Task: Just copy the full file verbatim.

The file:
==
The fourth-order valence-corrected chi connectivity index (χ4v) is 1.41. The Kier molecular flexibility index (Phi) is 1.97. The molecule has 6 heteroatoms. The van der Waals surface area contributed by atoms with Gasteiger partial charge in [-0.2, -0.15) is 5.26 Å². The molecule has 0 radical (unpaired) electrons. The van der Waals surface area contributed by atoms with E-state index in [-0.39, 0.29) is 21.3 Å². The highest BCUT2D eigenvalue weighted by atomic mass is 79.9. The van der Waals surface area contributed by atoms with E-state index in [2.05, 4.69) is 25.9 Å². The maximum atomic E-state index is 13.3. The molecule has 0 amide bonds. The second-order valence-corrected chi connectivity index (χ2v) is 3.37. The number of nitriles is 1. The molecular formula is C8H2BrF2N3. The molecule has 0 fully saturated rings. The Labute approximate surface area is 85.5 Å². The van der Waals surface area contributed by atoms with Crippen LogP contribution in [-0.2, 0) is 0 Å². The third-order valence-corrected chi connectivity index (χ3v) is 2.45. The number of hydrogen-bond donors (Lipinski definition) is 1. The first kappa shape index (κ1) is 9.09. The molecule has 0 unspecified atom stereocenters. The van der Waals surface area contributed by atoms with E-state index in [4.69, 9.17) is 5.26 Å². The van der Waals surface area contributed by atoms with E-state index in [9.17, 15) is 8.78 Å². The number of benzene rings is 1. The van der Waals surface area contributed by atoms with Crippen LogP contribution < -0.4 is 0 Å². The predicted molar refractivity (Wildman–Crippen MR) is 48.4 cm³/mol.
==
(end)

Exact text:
The fourth-order valence-corrected chi connectivity index (χ4v) is 1.41. The Kier molecular flexibility index (Phi) is 1.97. The molecule has 6 heteroatoms. The van der Waals surface area contributed by atoms with Gasteiger partial charge in [-0.2, -0.15) is 5.26 Å². The molecule has 0 radical (unpaired) electrons. The van der Waals surface area contributed by atoms with E-state index in [-0.39, 0.29) is 21.3 Å². The highest BCUT2D eigenvalue weighted by atomic mass is 79.9. The van der Waals surface area contributed by atoms with E-state index in [2.05, 4.69) is 25.9 Å². The maximum atomic E-state index is 13.3. The molecule has 0 amide bonds. The second-order valence-corrected chi connectivity index (χ2v) is 3.37. The number of nitriles is 1. The molecular formula is C8H2BrF2N3. The molecule has 0 fully saturated rings. The Labute approximate surface area is 85.5 Å². The van der Waals surface area contributed by atoms with Crippen LogP contribution in [-0.2, 0) is 0 Å². The third-order valence-corrected chi connectivity index (χ3v) is 2.45. The number of hydrogen-bond donors (Lipinski definition) is 1. The first kappa shape index (κ1) is 9.09. The molecule has 0 unspecified atom stereocenters. The van der Waals surface area contributed by atoms with E-state index in [4.69, 9.17) is 5.26 Å². The van der Waals surface area contributed by atoms with E-state index in [9.17, 15) is 8.78 Å². The number of benzene rings is 1. The van der Waals surface area contributed by atoms with Crippen LogP contribution < -0.4 is 0 Å². The predicted molar refractivity (Wildman–Crippen MR) is 48.4 cm³/mol.